Licensed Insurance Agents: How to Transfer Your License When Moving to Another State

Moving to a new residence always brings up challenges, especially when you’re changing states. There’s plenty of documents to transfer over and paperwork to fill out, in addition to moving all your stuff. If you’re a licensed insurance agent, you also need to get your insurance license transferred over to your new state of residence.

filling out the paperwork

Reciprocity Programs

Most states will recognize your current license and the hard work you’ve put into obtaining and maintaining it. Each state has their own reciprocity system that you’ll need to work through when transferring insurance licenses. These processes are very similar from state to state, but there are some differences in protocol. Contact the state’s insurance department for specific details on this process.

You need to send an application to your new state’s insurance department for a transfer. Most of the time it’s not necessary to re-take all the coursework and exams for a new license. Many states want to see that you’ve had your license for some predetermined amount of time before you send this application.

Ensure you work through the reciprocity process in a timely fashion. Most states give you 90 days to cancel your previous license and get it transferred over. If you wait too long to complete the process, or the state you’re moving to doesn’t have a reciprocity system, then you’re out of luck; you’ll need to retake the exam and any other required coursework.


Certificate of Good Standing

Your next step to take in transferring your license is to obtain a certificate of good standing from your current state’s insurance department. Send the certificate with any other documents and materials needed for a license in your new state. Most states only require an application and a fee, but providing a certificate of good standing will make the process smoother.

insurance agent consults with clients

Your New State May Require a Clearance Letter

Some states will also want to see a letter of clearance and certification. Sending in the request for a clearance letter to your previous state will cancel your license there. So, make sure you have all your documents in order and meet all other requirements before getting a clearance letter.

You can contact the state’s insurance department to find out exactly which form to fill out and send in for clearance. There is a fee included with this request for most states—usually around $30. Most clearance letter requests take around two weeks to process.

States will often give you the option to simultaneously transfer your resident license to the new state as well. You’ll have around 30 days to contact the insurance department with your new address. If you wait too long, you may have to submit a new application and pay licensing fees for your new resident license.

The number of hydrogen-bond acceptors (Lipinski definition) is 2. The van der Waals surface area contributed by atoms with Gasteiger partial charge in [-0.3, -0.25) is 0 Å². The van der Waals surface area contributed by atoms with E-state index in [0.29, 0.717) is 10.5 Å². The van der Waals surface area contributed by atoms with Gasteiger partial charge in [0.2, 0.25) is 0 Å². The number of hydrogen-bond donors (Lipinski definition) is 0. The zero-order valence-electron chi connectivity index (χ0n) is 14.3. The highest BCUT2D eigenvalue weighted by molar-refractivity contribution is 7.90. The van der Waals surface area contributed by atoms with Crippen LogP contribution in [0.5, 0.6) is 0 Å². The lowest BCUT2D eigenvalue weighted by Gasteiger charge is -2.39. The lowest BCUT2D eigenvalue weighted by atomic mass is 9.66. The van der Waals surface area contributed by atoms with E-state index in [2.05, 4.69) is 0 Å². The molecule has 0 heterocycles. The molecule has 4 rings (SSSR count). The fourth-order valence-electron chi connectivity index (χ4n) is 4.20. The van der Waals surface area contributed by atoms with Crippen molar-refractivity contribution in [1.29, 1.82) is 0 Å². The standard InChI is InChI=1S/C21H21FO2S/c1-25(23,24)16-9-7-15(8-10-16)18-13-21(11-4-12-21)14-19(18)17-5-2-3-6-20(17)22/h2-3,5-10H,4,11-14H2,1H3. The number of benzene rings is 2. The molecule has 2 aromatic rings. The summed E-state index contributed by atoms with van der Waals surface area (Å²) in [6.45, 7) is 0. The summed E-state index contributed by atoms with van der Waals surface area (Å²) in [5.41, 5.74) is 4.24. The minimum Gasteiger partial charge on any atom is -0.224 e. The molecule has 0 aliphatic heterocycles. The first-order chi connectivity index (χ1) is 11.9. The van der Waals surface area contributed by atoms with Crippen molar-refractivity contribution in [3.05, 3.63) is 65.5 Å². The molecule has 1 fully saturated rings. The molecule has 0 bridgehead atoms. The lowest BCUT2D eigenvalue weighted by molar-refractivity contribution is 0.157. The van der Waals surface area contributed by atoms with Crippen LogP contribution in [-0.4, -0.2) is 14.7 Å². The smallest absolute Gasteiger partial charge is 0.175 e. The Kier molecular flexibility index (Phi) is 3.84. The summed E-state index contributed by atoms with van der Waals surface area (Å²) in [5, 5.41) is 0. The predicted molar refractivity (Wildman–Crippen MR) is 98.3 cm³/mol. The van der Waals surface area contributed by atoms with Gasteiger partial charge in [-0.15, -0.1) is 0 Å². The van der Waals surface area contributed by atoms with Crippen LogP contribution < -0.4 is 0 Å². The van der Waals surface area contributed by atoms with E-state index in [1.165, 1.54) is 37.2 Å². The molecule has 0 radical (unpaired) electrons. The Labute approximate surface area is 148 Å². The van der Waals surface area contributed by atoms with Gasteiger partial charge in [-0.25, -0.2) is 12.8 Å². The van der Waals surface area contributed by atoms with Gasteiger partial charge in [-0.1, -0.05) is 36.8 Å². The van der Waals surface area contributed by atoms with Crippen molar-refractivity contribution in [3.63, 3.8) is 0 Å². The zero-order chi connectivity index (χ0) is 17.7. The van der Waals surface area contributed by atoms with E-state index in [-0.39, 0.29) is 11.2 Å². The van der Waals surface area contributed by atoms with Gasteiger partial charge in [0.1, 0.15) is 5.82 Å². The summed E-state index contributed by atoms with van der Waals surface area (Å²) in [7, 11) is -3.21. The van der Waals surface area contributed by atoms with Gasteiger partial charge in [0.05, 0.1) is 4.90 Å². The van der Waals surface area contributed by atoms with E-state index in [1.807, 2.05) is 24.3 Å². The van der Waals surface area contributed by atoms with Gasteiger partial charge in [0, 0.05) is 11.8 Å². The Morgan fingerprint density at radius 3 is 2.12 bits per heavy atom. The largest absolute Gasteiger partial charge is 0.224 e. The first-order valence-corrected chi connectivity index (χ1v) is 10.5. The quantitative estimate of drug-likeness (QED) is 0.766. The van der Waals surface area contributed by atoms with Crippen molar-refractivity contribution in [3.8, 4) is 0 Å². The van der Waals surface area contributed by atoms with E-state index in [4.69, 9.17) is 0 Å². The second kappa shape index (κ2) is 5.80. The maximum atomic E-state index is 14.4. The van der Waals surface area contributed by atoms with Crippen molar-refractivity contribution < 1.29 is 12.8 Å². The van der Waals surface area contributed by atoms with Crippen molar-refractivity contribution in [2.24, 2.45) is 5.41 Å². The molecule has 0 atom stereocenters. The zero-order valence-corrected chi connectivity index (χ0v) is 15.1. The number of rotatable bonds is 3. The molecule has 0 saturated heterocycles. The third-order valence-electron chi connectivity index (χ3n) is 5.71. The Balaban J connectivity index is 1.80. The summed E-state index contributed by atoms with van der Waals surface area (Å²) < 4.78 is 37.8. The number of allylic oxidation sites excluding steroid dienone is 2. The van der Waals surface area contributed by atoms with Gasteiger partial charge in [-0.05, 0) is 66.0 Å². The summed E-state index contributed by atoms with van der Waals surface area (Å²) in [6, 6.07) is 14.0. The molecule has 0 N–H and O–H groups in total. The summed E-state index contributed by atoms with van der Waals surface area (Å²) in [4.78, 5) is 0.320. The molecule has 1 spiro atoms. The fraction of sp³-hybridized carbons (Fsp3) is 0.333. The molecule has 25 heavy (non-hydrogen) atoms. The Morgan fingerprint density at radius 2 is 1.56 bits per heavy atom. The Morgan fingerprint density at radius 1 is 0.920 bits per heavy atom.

Keeping your insurance license is straightforward once you obtain it and stay active with it. Most states will let you transfer it over hassle-free as long as you fill out any paperwork they request. Get in touch with your new state’s department of insurance as soon as possible for the details of this process.

6 responses to “Licensed Insurance Agents: How to Transfer Your License When Moving to Another State”

  1. Sassan Babai says:

    Where can I find of list of states with reciprocity with Ohio for property and casualty licensing? Thank you

    • America's Professor - DCM says:

      Hi Susan, We don’t really have a list for reciprocal states as most of the time it is recommended that you call each state’s insurance licensing department you are interested in getting a non-resident license for. You could call the Ohio licensing division (614-644-2665) and see if they have an up-to-date list. Good luck! 🙂

  2. Rashad Roberts says:

    I have an Accident & Health insurance license in Pennsylvania. I know I would need to keep a non-resident producer license in PA. I’m thinking of moving to New Jersey. What’s the first step I should take?

    • America's Professor - DCM says:

      Hi Rashad, We always recommend calling the Department of Insurance of the state you are moving to first (NJ). They generally require a cancellation letter from the state’s Department of Insurance you are moving out of (PA). They (NJ) will usually give you “x” amount of days to transfer your license over without having to take the insurance license exam. You would then apply for a non-resident in PA. It’s always good to speak with both state’s Department of Insurance to make sure there aren’t any special exceptions. Good luck!

  3. John says:

    So if I’m moving to another state. Can I take the exam in my current state for the state I’m moving to?

    • America's Professor - DCM says:

      Hi John, Often you can if the testing company is the same in both states (Pearson VUE, PSI Exams, etc.). Each testing facility has different capabilities so first make sure your new state’s exam provider has a location in your current state and second, call the local testing company and make sure they can load the new state’s exam. Good luck!

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